SB 146 began as a bill to reauthorize the statewide 20-mill school finance levy for school years 2017-18 and 2018-19. The bill was amended by the Senate Tax Committee to preclude local government from granting property tax exemptions for industrial revenue bonds (IRBs) or for economic development purposes (EDX) on the statewide 20-mill levy. The House Taxation Committee heard the bill last week, and Representative Kristey Williams moved to remove the Senate committee amendment relating to EDX and IRB exemptions. The bill passed out of committee with the amendment. Thus, the bill now only contains the reauthorization of the 20 mills for school finance. Meanwhile, back on the Senate side, the Senate Select Committee on Education has added to its school finance bill the same language preventing local governments from exempting the 20-mills in IRB and EDX tax abatements.
SB 86 - Amusement Rides
SB 86 is now a bill that delays the implementation of any new requirements and regulation of amusement rides (enacted in SB 70) for one year. The bill as introduced related to fees for records requested pursuant to the Kansas Open Records Act. The delayed effective date was requested by Rep. Adam Smith, and intended to give the legislature more time to review its rushed work on SB 70 and possibly make corrections to it in the 2018 session. Notably, SB 70 makes it difficult for counties and communities to use amusement rides in their carnivals and other festivals, and affects community pools, trains and carousels.
KPERS Agreement on Working after Retirement
On Tuesday, legislators from House Financial Institutions & Pensions and Senate Financial Institutions & Insurance met to discuss working after retirement. The committees have been working on a number of provisions and reached an agreement. Alan Conroy, the Executive Director for KPERS, provided two summary documents that are helpful to analyze the updates. The first summarizes the Conference Committee Report (CCR) and the second looks at the impact on different member types. Conroy also offered the following comments on the CCR: "I think this legislation should move us all forward on making the working-after-retirement provisions easier to navigate for members, employers, and KPERS. We will be providing clarifying information in the near future to facilitate the transition from the current working-after-retirement rules to the new ones. Please do not hesitate to reach out to KPERS if there are any questions." Both chambers need to adopt the CCR, but this seems likely.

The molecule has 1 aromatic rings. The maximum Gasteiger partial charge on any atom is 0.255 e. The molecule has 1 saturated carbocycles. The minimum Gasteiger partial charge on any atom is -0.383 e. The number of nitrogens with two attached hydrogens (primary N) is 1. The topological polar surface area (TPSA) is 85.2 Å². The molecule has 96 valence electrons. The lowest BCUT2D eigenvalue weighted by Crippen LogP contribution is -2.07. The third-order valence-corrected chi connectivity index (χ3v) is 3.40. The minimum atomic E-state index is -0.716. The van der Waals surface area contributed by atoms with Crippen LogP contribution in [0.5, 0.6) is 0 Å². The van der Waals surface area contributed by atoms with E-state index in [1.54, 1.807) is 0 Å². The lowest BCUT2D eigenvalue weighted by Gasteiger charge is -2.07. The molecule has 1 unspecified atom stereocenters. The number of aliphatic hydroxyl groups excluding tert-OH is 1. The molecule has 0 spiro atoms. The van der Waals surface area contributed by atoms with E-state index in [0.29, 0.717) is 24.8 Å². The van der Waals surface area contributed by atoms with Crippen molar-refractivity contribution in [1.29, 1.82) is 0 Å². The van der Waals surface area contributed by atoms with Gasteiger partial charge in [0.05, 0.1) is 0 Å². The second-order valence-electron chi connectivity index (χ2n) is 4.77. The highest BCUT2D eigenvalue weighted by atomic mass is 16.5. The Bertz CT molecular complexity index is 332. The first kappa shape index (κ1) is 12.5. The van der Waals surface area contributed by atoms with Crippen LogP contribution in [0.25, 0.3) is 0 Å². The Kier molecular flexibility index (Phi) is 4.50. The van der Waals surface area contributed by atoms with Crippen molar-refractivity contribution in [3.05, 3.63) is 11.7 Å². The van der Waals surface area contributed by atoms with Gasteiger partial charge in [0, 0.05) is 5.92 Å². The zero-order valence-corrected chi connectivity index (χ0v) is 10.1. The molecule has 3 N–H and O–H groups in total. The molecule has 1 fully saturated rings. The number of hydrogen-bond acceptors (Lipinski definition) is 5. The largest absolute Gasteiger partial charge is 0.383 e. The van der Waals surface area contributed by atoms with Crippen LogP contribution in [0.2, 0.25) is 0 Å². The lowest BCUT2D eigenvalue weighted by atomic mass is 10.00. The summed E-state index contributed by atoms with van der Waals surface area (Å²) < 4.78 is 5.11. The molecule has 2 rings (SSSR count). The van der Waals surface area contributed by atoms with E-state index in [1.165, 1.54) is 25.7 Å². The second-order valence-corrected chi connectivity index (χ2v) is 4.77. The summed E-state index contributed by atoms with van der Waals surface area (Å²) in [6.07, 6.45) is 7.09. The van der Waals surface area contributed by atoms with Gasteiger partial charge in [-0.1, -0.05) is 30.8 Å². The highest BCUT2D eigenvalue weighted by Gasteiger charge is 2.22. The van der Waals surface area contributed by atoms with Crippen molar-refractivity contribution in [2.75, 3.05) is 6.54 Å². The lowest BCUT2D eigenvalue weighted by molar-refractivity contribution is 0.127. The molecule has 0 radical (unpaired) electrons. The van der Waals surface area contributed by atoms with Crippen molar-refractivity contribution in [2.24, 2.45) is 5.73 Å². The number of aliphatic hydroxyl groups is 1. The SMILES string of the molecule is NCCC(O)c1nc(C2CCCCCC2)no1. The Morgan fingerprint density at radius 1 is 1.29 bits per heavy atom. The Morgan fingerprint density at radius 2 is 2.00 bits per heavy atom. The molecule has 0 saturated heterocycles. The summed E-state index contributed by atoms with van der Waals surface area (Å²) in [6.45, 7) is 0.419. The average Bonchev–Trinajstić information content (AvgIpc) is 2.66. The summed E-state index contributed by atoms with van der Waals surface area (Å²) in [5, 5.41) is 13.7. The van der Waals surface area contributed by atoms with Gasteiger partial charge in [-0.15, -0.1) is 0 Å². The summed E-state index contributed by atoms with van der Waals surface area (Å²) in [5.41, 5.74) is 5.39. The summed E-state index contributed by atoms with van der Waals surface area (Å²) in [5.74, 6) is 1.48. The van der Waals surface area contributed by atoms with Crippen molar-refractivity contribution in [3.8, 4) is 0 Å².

Also, if you are approaching retirement age, please consider attending one of the KPERS pre-retirement webinars. The topics include:
Deadline of June 1 Approaching for Local Elections
A reminder that the legislature changed up local elections back in 2015, and cities, school boards and other municipalities are now elected in the fall instead of the spring. This year is the first odd year to see the new election cycle. The filing deadline for local offices is June 1 at noon and filings are due at the county election office.
The League of Kansas Municipalities offers a book called Guide for City Candidates for anyone who is considering running for city public office (online at www.lkm.org). The primary will be held August 1 and the general election will be November 7.